Derby encounters have a tendency to breed hyperbole.
Over-zealous commentators and pundits would quite happily refer to Merseyside's classic encounters as 'wars'.
Few footballers in the Premier League era would have much of a concept of what that three-letter word actually means - but Everton striker Nikica Jelavic's formative football years took place as one of Europe's most brutal conflicts unfolded.
As Yugoslavia broke up during the 1990s, tens of thousands of people lost their lives.
"I was six when the war started and this might sound strange, and people might find it difficult to understand, but it was the best time of my life. I swear," said the striker.
"There were no rules. I would wake up in the morning, I would leave the house and then I would spend the day playing football in the fields and swimming in the river.
"My father was on the frontline and my mother was at home, so I had a kind of freedom that a lot of children do not get.
"It was different for us because the normal rules had broken down because of the war and that meant we didn't have to go to school.
"We didn't have great facilities like we have in this country so we had to make the best of what we had. But what we did have was lots of talent.
"I remember that I always played with boys who were older than me. It was more of a challenge, but I was still the best player.
"It was a great time for me and for my generation. I was too young to realise just how serious the situation was. Now I understand it, but then I didn't.
"It is always a good discussion with my dad, but the war is one thing he doesn't talk too much about. It is too difficult for him."
Perhaps it was those escapist days which helped make Jelavic the player he is today; the man whose clinical one-touch finishing has invigorated Everton's fortunes in 2012.
In some ways the Croatia international insists he still plays in the same instinctive manner which saw him empty his fathers pockets on a regular basis during his adolescence.
"My father used to say to me that if I scored he would give me the equivalent of a few pounds for each goal," said Jelavic.
"But sometimes I would score six or seven goals in a game when I was playing for my first youth team, GOSK Gabela, and he said: 'No more! I have no money!'
"I used to spend the money on sweets or chocolate, but most of the time he couldn't give me the full amount. Maybe that was a good thing.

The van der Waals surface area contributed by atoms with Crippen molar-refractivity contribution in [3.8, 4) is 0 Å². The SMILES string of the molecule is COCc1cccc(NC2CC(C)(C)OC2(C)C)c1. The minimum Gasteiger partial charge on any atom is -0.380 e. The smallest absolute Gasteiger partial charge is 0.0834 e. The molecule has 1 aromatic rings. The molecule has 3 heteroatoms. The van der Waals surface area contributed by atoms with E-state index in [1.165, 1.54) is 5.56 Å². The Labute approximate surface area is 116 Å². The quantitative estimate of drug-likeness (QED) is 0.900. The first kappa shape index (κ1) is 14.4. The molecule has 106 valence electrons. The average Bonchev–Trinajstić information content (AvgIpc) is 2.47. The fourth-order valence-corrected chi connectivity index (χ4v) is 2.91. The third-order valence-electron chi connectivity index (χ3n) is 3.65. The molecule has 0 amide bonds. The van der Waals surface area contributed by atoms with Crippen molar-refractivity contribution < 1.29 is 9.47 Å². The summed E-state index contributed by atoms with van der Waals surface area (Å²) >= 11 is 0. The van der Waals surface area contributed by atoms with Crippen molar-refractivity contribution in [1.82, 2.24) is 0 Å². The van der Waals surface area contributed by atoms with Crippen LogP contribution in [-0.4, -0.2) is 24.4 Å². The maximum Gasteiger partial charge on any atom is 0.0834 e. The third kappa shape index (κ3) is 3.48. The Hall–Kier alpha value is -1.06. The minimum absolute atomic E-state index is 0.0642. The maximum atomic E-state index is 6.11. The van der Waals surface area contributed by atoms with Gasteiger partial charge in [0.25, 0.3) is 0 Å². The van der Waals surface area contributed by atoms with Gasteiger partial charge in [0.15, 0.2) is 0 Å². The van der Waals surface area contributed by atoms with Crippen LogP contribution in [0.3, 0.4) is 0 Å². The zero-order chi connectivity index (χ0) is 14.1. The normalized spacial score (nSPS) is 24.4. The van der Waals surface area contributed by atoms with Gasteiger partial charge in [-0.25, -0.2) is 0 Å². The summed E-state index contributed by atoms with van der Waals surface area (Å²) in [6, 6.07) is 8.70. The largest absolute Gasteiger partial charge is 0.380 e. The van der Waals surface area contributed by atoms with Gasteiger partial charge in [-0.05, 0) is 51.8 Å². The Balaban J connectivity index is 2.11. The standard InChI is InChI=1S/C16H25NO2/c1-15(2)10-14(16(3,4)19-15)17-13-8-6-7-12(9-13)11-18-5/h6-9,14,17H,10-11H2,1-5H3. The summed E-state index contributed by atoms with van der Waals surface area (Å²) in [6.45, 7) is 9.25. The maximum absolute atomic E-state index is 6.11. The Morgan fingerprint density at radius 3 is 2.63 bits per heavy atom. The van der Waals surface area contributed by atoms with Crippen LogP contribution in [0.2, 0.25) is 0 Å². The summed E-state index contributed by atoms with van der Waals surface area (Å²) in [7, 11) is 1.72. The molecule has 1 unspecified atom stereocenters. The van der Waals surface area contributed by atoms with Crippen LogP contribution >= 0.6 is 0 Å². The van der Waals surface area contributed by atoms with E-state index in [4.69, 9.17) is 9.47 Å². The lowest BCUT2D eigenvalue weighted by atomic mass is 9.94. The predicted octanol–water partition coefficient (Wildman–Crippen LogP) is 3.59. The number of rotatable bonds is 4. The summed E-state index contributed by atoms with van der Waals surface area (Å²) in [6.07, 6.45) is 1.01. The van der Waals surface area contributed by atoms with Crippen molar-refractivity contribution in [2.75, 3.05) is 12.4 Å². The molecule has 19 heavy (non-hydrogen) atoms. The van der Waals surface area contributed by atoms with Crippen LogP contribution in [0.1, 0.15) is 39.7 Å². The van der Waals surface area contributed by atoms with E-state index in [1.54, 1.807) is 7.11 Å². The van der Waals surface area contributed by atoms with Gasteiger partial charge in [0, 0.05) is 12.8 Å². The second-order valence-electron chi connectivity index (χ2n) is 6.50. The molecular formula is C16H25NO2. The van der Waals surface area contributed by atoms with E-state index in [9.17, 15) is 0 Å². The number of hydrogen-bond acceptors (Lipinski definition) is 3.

"My dad was a player as well and then he became a referee in the Bosnian league. Now he is a referee's assessor and whenever we speak on the phone, he always tells me off for speaking back to referees in the Premier League.
"If you compare me with someone like Phil Neville, he is always focused even days before a game but I never think about things," revealed Jelavic in a way which suggests it's a scenario he's perfectly comfortable with: "That's just the way I am.
"I never think about how many touches I take to score a goal or how I score a goal, I don't have those kind of thought processes.
"If I have the ball when I see the goal then I will shoot. Why complicate it?
"When Mirallas has the ball, or Pienaar or Bainsey, whoever it doesn't matter, I know where they will try to put it and so I run to that place.
"I am the player in the box most of the time and to me this means that usually one touch is enough because I am already so close to the goal. It is natural for me.
"Maybe if I started to think about what I do then I would stop being able to do it because it wouldn't be natural anymore."
Don't be fooled by the 27-year-old's laid back demeanour. He retains a steely desire to succeed, an ambition which has been heightened by Everton's eye-catching start to the season.
Victory over Liverpool on Sunday is next on Jelavic's agenda after his two previous games against the Anfield outfit proving rare low-points in his Blues career.
"We are a strong team," he said. "I have heard all about the success that Everton enjoyed in the mid-80s and what a great team they had back then. I can't promise that we are ready to get back to those levels just yet, I do believe that we are strong enough to play Champions League.
"We have already beaten Manchester United this season, and last season we beat Manchester City, so we have shown that we can play and also that we can compete.
"I have had two bad experiences playing against Liverpool in this country, but I did beat them in a pre-season friendly when I was with Rapid Vienna.
"Obviously, it is a big derby and it is a big game for everyone and now I want to win against Liverpool with Everton."